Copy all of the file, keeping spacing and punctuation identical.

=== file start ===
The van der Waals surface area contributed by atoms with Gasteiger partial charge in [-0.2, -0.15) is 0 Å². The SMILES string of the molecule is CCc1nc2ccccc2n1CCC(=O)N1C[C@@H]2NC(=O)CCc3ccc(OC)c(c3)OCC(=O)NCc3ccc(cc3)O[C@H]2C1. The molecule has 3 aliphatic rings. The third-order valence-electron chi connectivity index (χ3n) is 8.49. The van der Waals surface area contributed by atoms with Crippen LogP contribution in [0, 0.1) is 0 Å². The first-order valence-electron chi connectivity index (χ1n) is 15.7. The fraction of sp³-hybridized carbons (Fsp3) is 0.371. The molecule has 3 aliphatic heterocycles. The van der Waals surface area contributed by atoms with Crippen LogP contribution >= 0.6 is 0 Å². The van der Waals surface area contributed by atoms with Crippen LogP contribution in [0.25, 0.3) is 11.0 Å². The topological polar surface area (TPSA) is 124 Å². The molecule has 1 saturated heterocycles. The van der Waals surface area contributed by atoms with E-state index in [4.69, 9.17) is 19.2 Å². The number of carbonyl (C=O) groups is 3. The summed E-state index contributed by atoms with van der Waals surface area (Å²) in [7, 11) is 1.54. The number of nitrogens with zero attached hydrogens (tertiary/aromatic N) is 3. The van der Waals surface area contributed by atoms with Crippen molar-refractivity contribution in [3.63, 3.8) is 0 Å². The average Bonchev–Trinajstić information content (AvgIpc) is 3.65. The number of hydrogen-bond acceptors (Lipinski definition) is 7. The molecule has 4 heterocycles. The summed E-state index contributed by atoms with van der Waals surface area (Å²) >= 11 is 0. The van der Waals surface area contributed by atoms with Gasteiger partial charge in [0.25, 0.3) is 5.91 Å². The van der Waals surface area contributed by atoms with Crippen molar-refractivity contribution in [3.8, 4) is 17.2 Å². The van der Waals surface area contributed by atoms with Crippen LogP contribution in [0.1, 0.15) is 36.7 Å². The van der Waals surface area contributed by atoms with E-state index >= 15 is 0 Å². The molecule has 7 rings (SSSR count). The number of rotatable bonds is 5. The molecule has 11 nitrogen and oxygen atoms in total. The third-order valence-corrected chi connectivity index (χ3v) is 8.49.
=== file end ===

The van der Waals surface area contributed by atoms with Gasteiger partial charge in [-0.2, -0.15) is 0 Å². The SMILES string of the molecule is CCc1nc2ccccc2n1CCC(=O)N1C[C@@H]2NC(=O)CCc3ccc(OC)c(c3)OCC(=O)NCc3ccc(cc3)O[C@H]2C1. The molecule has 3 aliphatic rings. The third-order valence-electron chi connectivity index (χ3n) is 8.49. The van der Waals surface area contributed by atoms with Crippen LogP contribution in [0, 0.1) is 0 Å². The first-order valence-electron chi connectivity index (χ1n) is 15.7. The fraction of sp³-hybridized carbons (Fsp3) is 0.371. The molecule has 3 aliphatic heterocycles. The van der Waals surface area contributed by atoms with Crippen LogP contribution >= 0.6 is 0 Å². The van der Waals surface area contributed by atoms with Crippen LogP contribution in [0.25, 0.3) is 11.0 Å². The topological polar surface area (TPSA) is 124 Å². The molecule has 1 saturated heterocycles. The van der Waals surface area contributed by atoms with E-state index in [4.69, 9.17) is 19.2 Å². The number of carbonyl (C=O) groups is 3. The summed E-state index contributed by atoms with van der Waals surface area (Å²) in [7, 11) is 1.54. The number of nitrogens with zero attached hydrogens (tertiary/aromatic N) is 3. The van der Waals surface area contributed by atoms with Crippen molar-refractivity contribution in [3.63, 3.8) is 0 Å². The average Bonchev–Trinajstić information content (AvgIpc) is 3.65. The number of hydrogen-bond acceptors (Lipinski definition) is 7. The molecule has 4 heterocycles. The summed E-state index contributed by atoms with van der Waals surface area (Å²) >= 11 is 0. The van der Waals surface area contributed by atoms with Gasteiger partial charge in [0.25, 0.3) is 5.91 Å². The van der Waals surface area contributed by atoms with Crippen molar-refractivity contribution in [3.8, 4) is 17.2 Å². The van der Waals surface area contributed by atoms with Crippen LogP contribution in [0.1, 0.15) is 36.7 Å². The van der Waals surface area contributed by atoms with E-state index >= 15 is 0 Å². The molecule has 7 rings (SSSR count). The number of rotatable bonds is 5. The molecule has 11 nitrogen and oxygen atoms in total. The third-order valence-corrected chi connectivity index (χ3v) is 8.49.